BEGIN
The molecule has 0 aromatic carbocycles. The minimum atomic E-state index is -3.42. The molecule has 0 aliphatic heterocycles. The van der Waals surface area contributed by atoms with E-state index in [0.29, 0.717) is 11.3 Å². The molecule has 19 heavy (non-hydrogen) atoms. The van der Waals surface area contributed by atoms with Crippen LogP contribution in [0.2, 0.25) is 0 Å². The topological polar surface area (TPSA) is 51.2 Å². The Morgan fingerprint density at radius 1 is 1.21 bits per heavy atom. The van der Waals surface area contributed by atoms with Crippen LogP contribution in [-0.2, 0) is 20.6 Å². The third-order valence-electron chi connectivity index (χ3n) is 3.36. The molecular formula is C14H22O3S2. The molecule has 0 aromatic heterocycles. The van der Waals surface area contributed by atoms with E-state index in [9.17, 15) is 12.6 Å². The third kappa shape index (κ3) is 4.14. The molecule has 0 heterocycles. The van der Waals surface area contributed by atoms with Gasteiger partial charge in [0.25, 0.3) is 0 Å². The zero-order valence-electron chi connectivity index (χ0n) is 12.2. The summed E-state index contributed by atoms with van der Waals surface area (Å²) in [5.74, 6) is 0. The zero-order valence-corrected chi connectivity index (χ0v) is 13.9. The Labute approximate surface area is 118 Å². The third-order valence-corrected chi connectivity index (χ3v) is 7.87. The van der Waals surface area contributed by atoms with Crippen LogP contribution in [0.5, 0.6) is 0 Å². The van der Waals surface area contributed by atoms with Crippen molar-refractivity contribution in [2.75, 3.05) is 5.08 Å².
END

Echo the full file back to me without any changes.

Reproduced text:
The molecule has 0 aromatic carbocycles. The minimum atomic E-state index is -3.42. The molecule has 0 aliphatic heterocycles. The van der Waals surface area contributed by atoms with E-state index in [0.29, 0.717) is 11.3 Å². The molecule has 19 heavy (non-hydrogen) atoms. The van der Waals surface area contributed by atoms with Crippen LogP contribution in [0.2, 0.25) is 0 Å². The topological polar surface area (TPSA) is 51.2 Å². The Morgan fingerprint density at radius 1 is 1.21 bits per heavy atom. The van der Waals surface area contributed by atoms with Crippen LogP contribution in [-0.2, 0) is 20.6 Å². The third-order valence-electron chi connectivity index (χ3n) is 3.36. The molecular formula is C14H22O3S2. The molecule has 0 aromatic heterocycles. The van der Waals surface area contributed by atoms with E-state index in [9.17, 15) is 12.6 Å². The third kappa shape index (κ3) is 4.14. The molecule has 0 heterocycles. The van der Waals surface area contributed by atoms with Gasteiger partial charge in [0.25, 0.3) is 0 Å². The zero-order valence-electron chi connectivity index (χ0n) is 12.2. The summed E-state index contributed by atoms with van der Waals surface area (Å²) in [5.74, 6) is 0. The zero-order valence-corrected chi connectivity index (χ0v) is 13.9. The Labute approximate surface area is 118 Å². The third-order valence-corrected chi connectivity index (χ3v) is 7.87. The van der Waals surface area contributed by atoms with Crippen LogP contribution in [0.5, 0.6) is 0 Å². The van der Waals surface area contributed by atoms with Crippen molar-refractivity contribution in [2.75, 3.05) is 5.08 Å².